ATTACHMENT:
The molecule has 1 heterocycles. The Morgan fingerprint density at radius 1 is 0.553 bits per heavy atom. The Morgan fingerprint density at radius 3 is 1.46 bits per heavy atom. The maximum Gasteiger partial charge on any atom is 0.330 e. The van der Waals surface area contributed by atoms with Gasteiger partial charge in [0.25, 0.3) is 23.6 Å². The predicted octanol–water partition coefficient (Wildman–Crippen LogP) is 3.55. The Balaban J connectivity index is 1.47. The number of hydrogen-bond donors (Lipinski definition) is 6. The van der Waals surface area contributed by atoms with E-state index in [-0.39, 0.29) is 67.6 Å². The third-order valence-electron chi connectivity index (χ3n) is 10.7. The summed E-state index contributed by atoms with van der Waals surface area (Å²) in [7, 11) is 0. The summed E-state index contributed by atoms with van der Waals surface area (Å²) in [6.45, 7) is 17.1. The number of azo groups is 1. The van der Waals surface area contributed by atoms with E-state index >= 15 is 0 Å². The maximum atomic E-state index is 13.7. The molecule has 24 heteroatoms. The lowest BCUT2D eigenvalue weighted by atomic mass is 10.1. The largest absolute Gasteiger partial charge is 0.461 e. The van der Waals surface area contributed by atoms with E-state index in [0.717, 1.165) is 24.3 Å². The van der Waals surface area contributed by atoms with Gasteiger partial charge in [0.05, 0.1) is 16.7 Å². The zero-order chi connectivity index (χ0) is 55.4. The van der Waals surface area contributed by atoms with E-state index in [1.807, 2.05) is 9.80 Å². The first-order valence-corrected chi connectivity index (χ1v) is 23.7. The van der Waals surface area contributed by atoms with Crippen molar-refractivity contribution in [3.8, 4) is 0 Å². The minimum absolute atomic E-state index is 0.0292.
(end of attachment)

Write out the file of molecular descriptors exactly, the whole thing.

The molecule has 1 heterocycles. The Morgan fingerprint density at radius 1 is 0.553 bits per heavy atom. The Morgan fingerprint density at radius 3 is 1.46 bits per heavy atom. The maximum Gasteiger partial charge on any atom is 0.330 e. The van der Waals surface area contributed by atoms with Gasteiger partial charge in [0.25, 0.3) is 23.6 Å². The predicted octanol–water partition coefficient (Wildman–Crippen LogP) is 3.55. The Balaban J connectivity index is 1.47. The number of hydrogen-bond donors (Lipinski definition) is 6. The van der Waals surface area contributed by atoms with E-state index in [-0.39, 0.29) is 67.6 Å². The third-order valence-electron chi connectivity index (χ3n) is 10.7. The summed E-state index contributed by atoms with van der Waals surface area (Å²) in [7, 11) is 0. The summed E-state index contributed by atoms with van der Waals surface area (Å²) in [6.45, 7) is 17.1. The number of azo groups is 1. The van der Waals surface area contributed by atoms with E-state index >= 15 is 0 Å². The maximum atomic E-state index is 13.7. The molecule has 24 heteroatoms. The lowest BCUT2D eigenvalue weighted by atomic mass is 10.1. The largest absolute Gasteiger partial charge is 0.461 e. The van der Waals surface area contributed by atoms with E-state index in [0.717, 1.165) is 24.3 Å². The van der Waals surface area contributed by atoms with Gasteiger partial charge in [0.05, 0.1) is 16.7 Å². The zero-order chi connectivity index (χ0) is 55.4. The van der Waals surface area contributed by atoms with E-state index in [1.807, 2.05) is 9.80 Å². The first-order valence-corrected chi connectivity index (χ1v) is 23.7. The van der Waals surface area contributed by atoms with Crippen molar-refractivity contribution in [3.8, 4) is 0 Å². The minimum absolute atomic E-state index is 0.0292.